Validation Therapy for Dementia

Many families struggle to communicate effectively with their loved ones who experience issues with cognition and memory loss. For example, forms of dementia can make loved ones experience a different kind of reality, one where they perhaps live in the past when their spouse was still alive.

Trying to bring someone out of this altered state can be difficult for all involved. For starters, the family feels frustrated trying to establish time and place. The loved one with dementia meanwhile can feel confused, undignified, and hurt when they are pulled from their own reality only to realize that their beloved spouse actually passed years ago.

The end result? Everyone is frustrated and upset.

A better way to approach dementia patients is to not challenge their reality, at least according to Naomi Feil. In the 1960s, she began developing her validation theory for patients with cognitive impairment with no prior history of mental health problems. The goal was to provide empathy to people with cognitive impairment during their final stage of life. Today, many use validation therapy for dementia patients, including those with Alzheimer’s disease.

What is Validation Therapy?

Validation is at the core of validation therapy. Validation means to communicate respect and validate the other person’s feelings, even if one doesn’t agree with what the other person is saying. Using validation acknowledges and respects dementia patients’ feelings and does not challenge their altered realities, since doing so can be upsetting and does not guarantee that such fantasies will not reoccur.

The creator of validation therapy stresses that while validation is indeed therapeutic, it in and of itself is not actually a form of therapy. In other words, “validation” as a technique cannot cure someone’s underlying conditions and it does not attempt to give the patient insight. Instead, its purpose is simply to meet patients with empathy, which subsequently provides them relief and healing.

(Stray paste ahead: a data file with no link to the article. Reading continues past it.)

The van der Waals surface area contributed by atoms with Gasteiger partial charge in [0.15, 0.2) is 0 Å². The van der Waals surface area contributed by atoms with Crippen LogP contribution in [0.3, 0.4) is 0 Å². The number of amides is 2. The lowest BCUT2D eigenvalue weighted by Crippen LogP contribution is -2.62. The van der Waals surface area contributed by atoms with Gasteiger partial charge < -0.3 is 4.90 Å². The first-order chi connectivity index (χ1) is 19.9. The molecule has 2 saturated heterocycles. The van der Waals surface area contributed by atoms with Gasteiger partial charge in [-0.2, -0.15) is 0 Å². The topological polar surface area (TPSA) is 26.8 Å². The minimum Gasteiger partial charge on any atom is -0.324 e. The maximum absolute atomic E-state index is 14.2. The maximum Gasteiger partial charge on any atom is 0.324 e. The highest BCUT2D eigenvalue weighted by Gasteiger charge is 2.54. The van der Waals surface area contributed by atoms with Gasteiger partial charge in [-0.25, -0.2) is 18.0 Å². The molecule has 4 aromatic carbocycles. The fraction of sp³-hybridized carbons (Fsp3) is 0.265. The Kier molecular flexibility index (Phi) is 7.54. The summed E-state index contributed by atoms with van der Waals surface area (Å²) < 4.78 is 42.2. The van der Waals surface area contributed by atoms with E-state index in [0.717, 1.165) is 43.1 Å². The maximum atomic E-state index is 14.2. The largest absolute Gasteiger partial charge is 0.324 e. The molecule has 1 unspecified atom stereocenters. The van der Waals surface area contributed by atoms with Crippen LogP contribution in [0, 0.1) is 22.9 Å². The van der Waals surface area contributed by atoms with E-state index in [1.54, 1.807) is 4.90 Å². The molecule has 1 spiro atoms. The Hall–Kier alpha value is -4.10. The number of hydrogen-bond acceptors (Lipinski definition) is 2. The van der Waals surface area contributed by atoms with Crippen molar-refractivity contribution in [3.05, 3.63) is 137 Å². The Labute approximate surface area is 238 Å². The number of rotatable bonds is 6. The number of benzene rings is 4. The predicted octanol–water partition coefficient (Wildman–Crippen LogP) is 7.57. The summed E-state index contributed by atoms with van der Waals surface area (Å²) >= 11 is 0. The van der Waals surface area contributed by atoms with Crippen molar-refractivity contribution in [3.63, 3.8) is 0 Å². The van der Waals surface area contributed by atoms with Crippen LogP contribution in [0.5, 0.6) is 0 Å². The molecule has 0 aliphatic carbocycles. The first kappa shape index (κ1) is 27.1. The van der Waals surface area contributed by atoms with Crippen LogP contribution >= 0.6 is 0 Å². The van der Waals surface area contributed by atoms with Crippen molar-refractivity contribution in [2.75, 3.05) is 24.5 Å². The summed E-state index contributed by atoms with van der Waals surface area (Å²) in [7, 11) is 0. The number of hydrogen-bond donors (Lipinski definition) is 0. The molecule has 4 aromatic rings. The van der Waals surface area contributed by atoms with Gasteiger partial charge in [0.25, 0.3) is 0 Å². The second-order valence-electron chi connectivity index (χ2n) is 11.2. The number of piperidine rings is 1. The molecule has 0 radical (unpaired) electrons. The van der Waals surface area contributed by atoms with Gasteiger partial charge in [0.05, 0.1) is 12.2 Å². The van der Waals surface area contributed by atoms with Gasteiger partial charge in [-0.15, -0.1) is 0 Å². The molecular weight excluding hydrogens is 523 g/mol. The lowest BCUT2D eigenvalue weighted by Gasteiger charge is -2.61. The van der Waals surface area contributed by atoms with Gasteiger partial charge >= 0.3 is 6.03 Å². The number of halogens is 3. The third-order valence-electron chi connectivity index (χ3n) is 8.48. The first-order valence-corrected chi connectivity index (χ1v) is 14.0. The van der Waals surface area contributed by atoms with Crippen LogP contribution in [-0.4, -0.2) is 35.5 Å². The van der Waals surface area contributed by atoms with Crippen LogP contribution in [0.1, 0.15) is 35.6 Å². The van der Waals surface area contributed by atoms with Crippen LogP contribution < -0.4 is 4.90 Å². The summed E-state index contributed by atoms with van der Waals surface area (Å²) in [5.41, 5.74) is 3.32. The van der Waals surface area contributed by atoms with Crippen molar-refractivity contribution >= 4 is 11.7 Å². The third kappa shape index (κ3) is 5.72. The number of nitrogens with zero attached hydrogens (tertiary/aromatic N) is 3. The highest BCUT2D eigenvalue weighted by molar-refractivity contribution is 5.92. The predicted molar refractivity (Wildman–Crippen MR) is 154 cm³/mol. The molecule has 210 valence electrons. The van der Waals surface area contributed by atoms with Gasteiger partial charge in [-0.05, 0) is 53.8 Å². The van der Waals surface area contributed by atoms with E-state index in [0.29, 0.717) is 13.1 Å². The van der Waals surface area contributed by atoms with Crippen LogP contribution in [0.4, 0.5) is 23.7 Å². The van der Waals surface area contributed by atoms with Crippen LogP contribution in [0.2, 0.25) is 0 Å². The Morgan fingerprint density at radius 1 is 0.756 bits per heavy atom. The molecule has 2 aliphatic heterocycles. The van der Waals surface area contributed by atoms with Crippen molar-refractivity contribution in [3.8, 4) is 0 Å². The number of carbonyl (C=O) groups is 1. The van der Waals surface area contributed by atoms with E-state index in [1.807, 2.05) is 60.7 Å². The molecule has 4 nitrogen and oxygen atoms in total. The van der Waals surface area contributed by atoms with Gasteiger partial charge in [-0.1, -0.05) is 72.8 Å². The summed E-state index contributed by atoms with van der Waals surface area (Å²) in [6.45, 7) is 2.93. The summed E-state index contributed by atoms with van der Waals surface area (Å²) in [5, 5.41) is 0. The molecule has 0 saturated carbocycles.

How Validation Therapy for Dementia Works

The core of validation therapy is simple: use empathy to engage with others and do not challenge dementia patients who believe they are living in the past or another imagined scenario. This is in contrast to reality orientation, which would involve trying to get the dementia patient to enter the current time and location where their spouse is deceased.

In practice that means letting the person with dementia believe that their long-dead spouse is still alive, for example. In other words, instead of trying to provide someone with insight (telling someone their spouse is dead), family caregivers using the validation method would simply listen to their loved one. They would let the older adult continue reminiscing about the past, make eye contact, and use a loving tone to communicate.

This approach to dementia care, Feil argues, allows older people to maintain their self-worth, speak their truth, and find healing by either simply having someone else respect their feelings or even by tackling unfinished business they have from the past.

Benefits of Validation Therapy

According to proponents of validating techniques, the benefits include:

  • Improved self-esteem and sense of security for patients with cognitive impairment, which subsequently improves their quality of life
  • Reduced stress for the patient can mean reduced stress for their caregivers

Is Validation Therapy Effective?

Many people advocate for validation therapy, although it is not without criticisms.

For starters, some caregivers and family members feel as if validation therapy is lying to people with dementia. Proponents instead argue that this therapy doesn’t condone lying so much as it condones reducing anxiety by simply not challenging the dementia patient’s altered sense of reality.

Others argue that there is not enough evidence to conclusively say that validation therapy is the single-most effective therapy for reducing anxiety and depression in dementia patients. For example, one review concludes that there are not enough trials to draw any sort of conclusion about the efficacy of this technique.

Final Thoughts

Dementia can be stressful for all involved; fortunately, knowing how to interact with loved ones who experience cognitive impairment can not only make interacting with them easier and more enjoyable, but also helps preserve the dignity of people with dementia. According to many people, validation techniques may help families better communicate with their loved ones, helping reduce tension and anxiety for everyone in a respectful manner.